Advertising agencies aren’t much better than stores, marketing, and television. My recent experiences watching television commercials and ads on you tube led me to the Dove website. There is a link on the website with their social mission, it is:
Anxiety about beauty begins at an early age, and can even keep girls from doing what they love. You can change that with a conversation. Reach out to the girl in your life and talk to her about beauty, confidence and self-esteem. There is a lot about this statement that I like, and I would like it all if I had not previously seen Dove ads on you tube and television on the “evolution of beauty”. In a sixty second ad they change a plain, pretty girl into an exquisitely beautiful one with her hair done and makeup on.
The mission statement on the Dove website is great; everything they say in it is spot on for young girls and even young men. But they should state that beauty comes in all forms. So many young people are trying to alter their appearances with makeup and jewelry and various hairstyles and hair colors; they need to also be told that natural is beautiful too.
These days you can’t turn on the television or even the radio without hearing and seeing ads for laser hair removal or lasik eye surgery to eliminate glasses, all things that have been made to be seen as unbecoming in the looks department. In the past there was a television reality show called “The Swan” which was a makeover show where they take a woman or man that is seen as “ugly” in society and change their appearance so drastically that they are almost unrecognizable to their friends and family. Other reality television shows that I can think of off the top of my head are “What Not to Wear”, “Queer Eye for the Straight Guy” and “Extreme Makeover Weight Loss Edition”.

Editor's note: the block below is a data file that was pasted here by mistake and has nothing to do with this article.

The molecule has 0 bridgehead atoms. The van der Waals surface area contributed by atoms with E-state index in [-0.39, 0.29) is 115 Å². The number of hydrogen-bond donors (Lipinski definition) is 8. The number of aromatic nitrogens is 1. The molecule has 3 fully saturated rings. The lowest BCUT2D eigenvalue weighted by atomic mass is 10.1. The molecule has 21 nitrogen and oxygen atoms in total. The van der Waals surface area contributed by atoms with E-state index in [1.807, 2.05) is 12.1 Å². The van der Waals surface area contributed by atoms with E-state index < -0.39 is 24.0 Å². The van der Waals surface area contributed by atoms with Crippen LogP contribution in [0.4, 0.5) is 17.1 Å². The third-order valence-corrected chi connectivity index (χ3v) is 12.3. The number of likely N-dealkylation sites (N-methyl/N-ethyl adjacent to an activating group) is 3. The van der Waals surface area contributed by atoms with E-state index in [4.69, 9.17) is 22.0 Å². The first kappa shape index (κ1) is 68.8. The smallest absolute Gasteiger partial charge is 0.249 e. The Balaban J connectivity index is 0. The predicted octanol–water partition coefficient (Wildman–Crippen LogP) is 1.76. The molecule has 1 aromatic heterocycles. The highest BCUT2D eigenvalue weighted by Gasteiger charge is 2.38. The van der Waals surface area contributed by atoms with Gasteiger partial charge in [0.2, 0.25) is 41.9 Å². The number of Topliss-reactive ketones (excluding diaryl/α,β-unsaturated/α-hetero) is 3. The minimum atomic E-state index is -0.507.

So many shows that basically start with telling people how ugly they are personally or even just the clothes they choose to wear make them ugly. It all reminds me of a quote that I heard a lot growing up and that is “Beauty lies in the eyes of the beholder”. Just because what I think is pretty someone else may not, does not make it ugly and vice versa.
Dove. (n.d.). Retrieved Nov 20th, 2012, from Social Mission: http://www.dove.us/social-mission/?utm_source=google&utm_medium=cpc&utm_term=contribute_self_esteem&utm_campaign=unbranded_self-esteem dove evolution- You Tube. (2006, Oct 6th). Retrieved 2012, from You Tube: www.youtube.com/watch?v=iYhCn0jf46U Etcoff, N. (1999). Survival of the Prettiest: The Science of Beauty. In N. Etcoff, Survival of the Prettiest: The Science of Beauty. New York: Anchor Books. Good Reads. (n.d.). Retrieved Nov 20th, 2012, from The Beauty Myth Quotes: http://www.goodreads.com/work/quotes/836516-the-beauty-myth-how-images-of-beauty-are-used-against-women TLC. (n.d.). Retrieved Nov 20th, 2012, from Toddlers and Tiaras: http://tlc.howstuffworks.com/tv/toddlers-tiaras/before-after-pageant-pictures-part-27.htm Watts, N. (1991). The Beauty Myth: How Images of Women are Used Against Them. In N. Watts, The Beauty Myth: How Images of Women are Used Against Them. New York: Harper Collins Publishers.